Starring: Barry Otto, Helen Jones, Lynette Curran
Director: Ray Lawrence
Rated: MA (15+)
Extras: Director’s Cut with commentary by Lawrence and producer Anthony Buckley
Distributor: Roadshow Entertainment
Some people think that working in advertising is a bit like selling your soul to the devil, especially when you have to sex up carcinogenic products and make them irresistible to the public. Writer Peter Carey grappled with this Faustian concept in his Booker Prize winning novel ‘Bliss’ in which an ad executive by the name of Harry Joy re-examines his life in the wake of a near death experience. Carey was working in the advertising world when he wrote the book, as was Ray Lawrence who worked with Carey on the screenplay and went on to direct the screen adaptation.
Harry Joy (wonderfully realised by Barry Otto) sees the light at the end of his tunnel and comes screeching back to his body to make amends. After damning his adulterous wife (Lynette Curran) and incestuous children (Gia Carrides and Miles Buchanan), he proceeds to fire his multi-million dollar clients, one of whom shows him a cancer map illustrating incidents of various forms of the disease in one urban centre. He then treats himself to a prostitute who turns out to be a “gifted amateur” from a rainforest commune called Honey Barbara (a beautifully earthy Helen Jones). While Harry’s family is determined to lock him up in a mental institute, Honey Barbara wants to save his soul from the bad karma he has inflicted on himself working in advertising.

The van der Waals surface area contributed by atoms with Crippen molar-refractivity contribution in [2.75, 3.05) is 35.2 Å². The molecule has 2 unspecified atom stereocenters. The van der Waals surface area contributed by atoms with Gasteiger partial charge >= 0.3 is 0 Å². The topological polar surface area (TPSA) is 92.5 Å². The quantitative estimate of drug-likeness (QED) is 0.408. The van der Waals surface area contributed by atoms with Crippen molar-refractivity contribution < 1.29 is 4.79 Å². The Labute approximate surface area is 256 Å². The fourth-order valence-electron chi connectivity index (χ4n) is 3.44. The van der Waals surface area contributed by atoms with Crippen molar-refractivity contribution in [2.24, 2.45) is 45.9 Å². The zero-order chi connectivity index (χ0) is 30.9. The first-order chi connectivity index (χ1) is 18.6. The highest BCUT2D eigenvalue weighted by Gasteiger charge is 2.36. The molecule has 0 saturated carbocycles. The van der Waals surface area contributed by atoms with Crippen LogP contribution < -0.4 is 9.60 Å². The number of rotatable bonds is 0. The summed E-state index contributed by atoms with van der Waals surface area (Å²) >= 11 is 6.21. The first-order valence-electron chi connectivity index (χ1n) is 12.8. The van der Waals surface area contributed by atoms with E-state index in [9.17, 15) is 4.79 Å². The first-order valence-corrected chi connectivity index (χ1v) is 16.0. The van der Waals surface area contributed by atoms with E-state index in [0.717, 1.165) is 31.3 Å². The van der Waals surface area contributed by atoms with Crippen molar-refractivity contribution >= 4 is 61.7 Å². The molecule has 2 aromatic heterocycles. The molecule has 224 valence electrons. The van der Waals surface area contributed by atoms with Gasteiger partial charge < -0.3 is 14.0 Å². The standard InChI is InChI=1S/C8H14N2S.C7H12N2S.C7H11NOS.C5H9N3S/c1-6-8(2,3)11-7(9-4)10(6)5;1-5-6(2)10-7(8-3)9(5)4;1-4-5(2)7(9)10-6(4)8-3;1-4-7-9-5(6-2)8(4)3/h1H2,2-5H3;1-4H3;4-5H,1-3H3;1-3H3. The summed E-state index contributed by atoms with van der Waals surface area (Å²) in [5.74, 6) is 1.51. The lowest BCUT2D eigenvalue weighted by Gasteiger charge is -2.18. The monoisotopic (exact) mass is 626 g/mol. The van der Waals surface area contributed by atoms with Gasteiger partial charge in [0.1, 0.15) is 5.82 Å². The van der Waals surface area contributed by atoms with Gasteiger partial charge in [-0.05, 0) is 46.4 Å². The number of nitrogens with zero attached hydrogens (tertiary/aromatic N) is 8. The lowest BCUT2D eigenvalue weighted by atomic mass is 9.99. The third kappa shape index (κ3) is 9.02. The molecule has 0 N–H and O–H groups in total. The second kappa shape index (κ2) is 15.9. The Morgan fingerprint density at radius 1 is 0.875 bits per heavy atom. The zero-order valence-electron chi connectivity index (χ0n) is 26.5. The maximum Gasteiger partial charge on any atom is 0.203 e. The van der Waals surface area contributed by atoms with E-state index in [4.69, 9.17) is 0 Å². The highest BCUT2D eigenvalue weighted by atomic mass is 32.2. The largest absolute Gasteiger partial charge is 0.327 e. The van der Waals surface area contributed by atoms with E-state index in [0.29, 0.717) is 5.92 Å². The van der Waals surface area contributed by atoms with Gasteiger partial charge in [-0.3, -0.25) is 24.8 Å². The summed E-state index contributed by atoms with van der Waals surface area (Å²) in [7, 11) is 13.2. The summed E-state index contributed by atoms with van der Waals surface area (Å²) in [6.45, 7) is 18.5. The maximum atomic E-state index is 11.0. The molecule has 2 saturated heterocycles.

When the film first screened at Cannes, hundreds of people stormed out, most of them in reaction to an early scene in which live sardines flop onto the floor from between Harry’s wife’s legs – this metaphor for guilt was simply too graphic, especially for the blokes. ‘Caning at Cannes: Bliss bombs’ was how the press reported it, but the film gained traction and went on to become one of the finest and most imaginative ever to have come out of Australia. Peter Weir once said that Lawrence had hit at the target just twice – first with Bliss and then, sixteen years later with Lantana, and “they both hit dead centre”. With his third feature Jindabyne due for release, it’s timely to look back at the film that won him his first AFI Award for Best Director (not to mention Best Screenplay and Best Picture), and see a surreal, moving document of the rise of environmental awareness in this country.